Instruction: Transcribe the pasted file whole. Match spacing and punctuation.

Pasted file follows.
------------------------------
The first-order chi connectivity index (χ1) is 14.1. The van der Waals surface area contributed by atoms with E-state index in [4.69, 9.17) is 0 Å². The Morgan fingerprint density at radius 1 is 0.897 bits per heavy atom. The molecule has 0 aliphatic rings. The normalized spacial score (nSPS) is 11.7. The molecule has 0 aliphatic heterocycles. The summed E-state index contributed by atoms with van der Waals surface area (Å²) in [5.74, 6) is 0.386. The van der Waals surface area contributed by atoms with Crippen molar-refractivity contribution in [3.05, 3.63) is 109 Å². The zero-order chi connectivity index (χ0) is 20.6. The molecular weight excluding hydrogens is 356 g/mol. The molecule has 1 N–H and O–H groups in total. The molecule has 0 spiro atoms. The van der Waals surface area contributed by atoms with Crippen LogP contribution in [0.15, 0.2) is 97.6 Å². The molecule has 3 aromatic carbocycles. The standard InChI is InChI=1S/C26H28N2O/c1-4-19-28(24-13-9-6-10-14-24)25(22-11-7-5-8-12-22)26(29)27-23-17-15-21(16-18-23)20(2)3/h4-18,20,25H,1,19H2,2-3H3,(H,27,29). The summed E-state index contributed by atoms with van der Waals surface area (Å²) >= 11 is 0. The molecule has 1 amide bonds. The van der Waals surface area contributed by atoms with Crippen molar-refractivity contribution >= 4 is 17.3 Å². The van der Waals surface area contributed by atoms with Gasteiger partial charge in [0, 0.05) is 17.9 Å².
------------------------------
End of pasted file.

The first-order chi connectivity index (χ1) is 14.1. The van der Waals surface area contributed by atoms with E-state index in [4.69, 9.17) is 0 Å². The Morgan fingerprint density at radius 1 is 0.897 bits per heavy atom. The molecule has 0 aliphatic rings. The normalized spacial score (nSPS) is 11.7. The molecule has 0 aliphatic heterocycles. The summed E-state index contributed by atoms with van der Waals surface area (Å²) in [5.74, 6) is 0.386. The van der Waals surface area contributed by atoms with Crippen molar-refractivity contribution in [3.05, 3.63) is 109 Å². The zero-order chi connectivity index (χ0) is 20.6. The molecular weight excluding hydrogens is 356 g/mol. The molecule has 1 N–H and O–H groups in total. The molecule has 0 spiro atoms. The van der Waals surface area contributed by atoms with Crippen LogP contribution in [0.15, 0.2) is 97.6 Å². The molecule has 3 aromatic carbocycles. The standard InChI is InChI=1S/C26H28N2O/c1-4-19-28(24-13-9-6-10-14-24)25(22-11-7-5-8-12-22)26(29)27-23-17-15-21(16-18-23)20(2)3/h4-18,20,25H,1,19H2,2-3H3,(H,27,29). The summed E-state index contributed by atoms with van der Waals surface area (Å²) >= 11 is 0. The molecule has 1 amide bonds. The van der Waals surface area contributed by atoms with Crippen molar-refractivity contribution >= 4 is 17.3 Å². The van der Waals surface area contributed by atoms with Gasteiger partial charge in [0, 0.05) is 17.9 Å².